Purvanchali or Bhojpuri cuisine – which is food originating from the states of Bihar and Uttar Pradesh, is a simple but interesting mix of ingredients, flavours and techniques. The bhujia – a style of preparing vegetables with spices and cooked until crispy, is one of the most unique aspects that define this food.
Amongst the many styles of vegetable preparations in Purvanchali cuisine, the bhujia – a stir frying method of cooking with ingredients is quite fascinating. Similar to the South Indian poriyal, where the cuts of vegetables and even-sized and precise, the bhujia also utilises a similar approach during the preparation process. Vegetables like radish, taro root, okra, ivy gourd, potatoes and snake gourd are some of the commonly used ingredients for this dry sabzi.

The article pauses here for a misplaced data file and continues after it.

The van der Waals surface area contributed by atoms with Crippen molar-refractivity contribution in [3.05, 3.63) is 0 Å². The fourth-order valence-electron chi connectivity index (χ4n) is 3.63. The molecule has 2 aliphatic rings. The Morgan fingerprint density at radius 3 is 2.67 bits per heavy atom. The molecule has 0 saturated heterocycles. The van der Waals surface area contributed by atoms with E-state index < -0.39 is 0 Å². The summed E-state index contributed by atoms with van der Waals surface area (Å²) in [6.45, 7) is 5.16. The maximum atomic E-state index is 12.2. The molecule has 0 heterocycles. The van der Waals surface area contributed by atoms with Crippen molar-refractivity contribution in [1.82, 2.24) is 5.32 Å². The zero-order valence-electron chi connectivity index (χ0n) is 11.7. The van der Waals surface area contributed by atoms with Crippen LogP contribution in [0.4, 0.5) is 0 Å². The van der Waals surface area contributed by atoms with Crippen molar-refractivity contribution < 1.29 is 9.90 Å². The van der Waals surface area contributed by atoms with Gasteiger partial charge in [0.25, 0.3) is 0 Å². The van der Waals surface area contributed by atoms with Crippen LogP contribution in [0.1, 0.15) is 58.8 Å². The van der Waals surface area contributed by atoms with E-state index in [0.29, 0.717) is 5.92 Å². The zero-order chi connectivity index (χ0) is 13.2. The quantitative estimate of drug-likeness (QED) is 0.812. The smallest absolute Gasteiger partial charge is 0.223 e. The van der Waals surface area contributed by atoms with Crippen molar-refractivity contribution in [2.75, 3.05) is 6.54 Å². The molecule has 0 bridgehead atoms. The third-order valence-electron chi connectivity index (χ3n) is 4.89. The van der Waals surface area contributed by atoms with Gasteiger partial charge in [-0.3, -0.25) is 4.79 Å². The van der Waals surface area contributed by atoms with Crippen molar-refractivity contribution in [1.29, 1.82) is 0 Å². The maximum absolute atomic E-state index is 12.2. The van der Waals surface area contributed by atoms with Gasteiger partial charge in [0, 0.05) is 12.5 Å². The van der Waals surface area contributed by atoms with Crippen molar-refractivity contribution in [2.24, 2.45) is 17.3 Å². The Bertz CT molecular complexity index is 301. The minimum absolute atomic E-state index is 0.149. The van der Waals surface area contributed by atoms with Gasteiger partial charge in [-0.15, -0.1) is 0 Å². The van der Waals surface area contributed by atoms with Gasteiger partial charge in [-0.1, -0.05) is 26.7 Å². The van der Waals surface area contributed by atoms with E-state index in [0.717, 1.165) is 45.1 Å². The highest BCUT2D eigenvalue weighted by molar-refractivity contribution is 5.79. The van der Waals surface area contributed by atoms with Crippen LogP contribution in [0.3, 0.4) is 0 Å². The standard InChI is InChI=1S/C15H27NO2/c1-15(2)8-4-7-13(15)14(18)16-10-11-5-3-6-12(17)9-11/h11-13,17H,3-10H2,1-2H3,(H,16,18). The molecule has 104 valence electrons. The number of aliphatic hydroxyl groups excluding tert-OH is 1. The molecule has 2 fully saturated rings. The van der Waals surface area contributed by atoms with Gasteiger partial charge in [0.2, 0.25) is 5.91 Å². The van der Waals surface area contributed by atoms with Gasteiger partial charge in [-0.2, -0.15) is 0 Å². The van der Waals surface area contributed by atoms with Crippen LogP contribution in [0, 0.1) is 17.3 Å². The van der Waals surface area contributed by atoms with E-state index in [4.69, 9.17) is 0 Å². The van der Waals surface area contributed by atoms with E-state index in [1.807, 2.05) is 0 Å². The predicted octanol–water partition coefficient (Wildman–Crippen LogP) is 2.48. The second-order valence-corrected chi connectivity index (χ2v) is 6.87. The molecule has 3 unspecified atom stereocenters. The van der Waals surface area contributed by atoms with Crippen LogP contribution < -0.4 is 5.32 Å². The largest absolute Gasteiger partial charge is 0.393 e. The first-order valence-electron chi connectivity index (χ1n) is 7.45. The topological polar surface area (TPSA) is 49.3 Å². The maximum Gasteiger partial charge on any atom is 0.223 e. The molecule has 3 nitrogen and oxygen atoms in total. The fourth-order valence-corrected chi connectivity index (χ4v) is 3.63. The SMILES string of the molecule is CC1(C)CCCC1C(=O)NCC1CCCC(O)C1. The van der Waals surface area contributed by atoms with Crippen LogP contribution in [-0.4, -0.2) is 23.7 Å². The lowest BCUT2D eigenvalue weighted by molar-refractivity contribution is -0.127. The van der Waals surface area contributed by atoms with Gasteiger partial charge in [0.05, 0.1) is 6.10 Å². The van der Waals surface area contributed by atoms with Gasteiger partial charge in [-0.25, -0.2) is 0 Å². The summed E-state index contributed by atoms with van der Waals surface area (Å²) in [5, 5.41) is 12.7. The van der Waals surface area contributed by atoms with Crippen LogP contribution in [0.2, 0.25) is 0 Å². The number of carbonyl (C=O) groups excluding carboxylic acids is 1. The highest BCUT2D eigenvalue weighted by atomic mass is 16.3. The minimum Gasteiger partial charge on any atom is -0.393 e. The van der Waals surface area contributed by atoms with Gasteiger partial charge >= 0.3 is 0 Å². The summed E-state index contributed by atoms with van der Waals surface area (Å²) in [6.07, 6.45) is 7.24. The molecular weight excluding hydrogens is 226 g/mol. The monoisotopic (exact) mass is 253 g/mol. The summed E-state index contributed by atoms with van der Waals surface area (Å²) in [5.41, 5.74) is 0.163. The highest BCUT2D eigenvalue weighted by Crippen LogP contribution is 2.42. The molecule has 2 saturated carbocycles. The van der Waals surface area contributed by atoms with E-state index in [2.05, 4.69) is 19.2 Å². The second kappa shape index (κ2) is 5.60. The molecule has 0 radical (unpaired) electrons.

As diverse Purvanchali or Bhojpuri cuisine is in its wide number of bread preparations like litti, pua, dhuska and thekua, the dishes they’re eaten with also play an important role in adding to the experience. For the bhujia, vegetables are cooked in mustard oil and seasoned with spices, until they cook in their natural moisture and get to a point where they develop a crisp crust. This juxtaposition of the soft vegetable with a crisp exterior also pairs well with parathas and rotis.
Most interestingly, Purvanchali vegetable preparations have their signature underlying flavours – for example, the chokha will have a smoky aftertaste as a result of flame-roasting vegetables – whereas the kalauji cooks whole vegetables with a savoury stuffing. Similarly, the bhujia’s caramelised crisp flavour is also excellent when paired with a simple serving of dal-chawal. Another nuance about the bhujia that gives the dish its unique flavour is the chaunk – or a style of tempering where cumin seeds, red chillies and garlic are tossed into hot oil, as a way of extracting maximum flavour. Here is a recipe for the popular ivy gourd or kundru bhujia to enjoy with your chapatis, parathas and bread.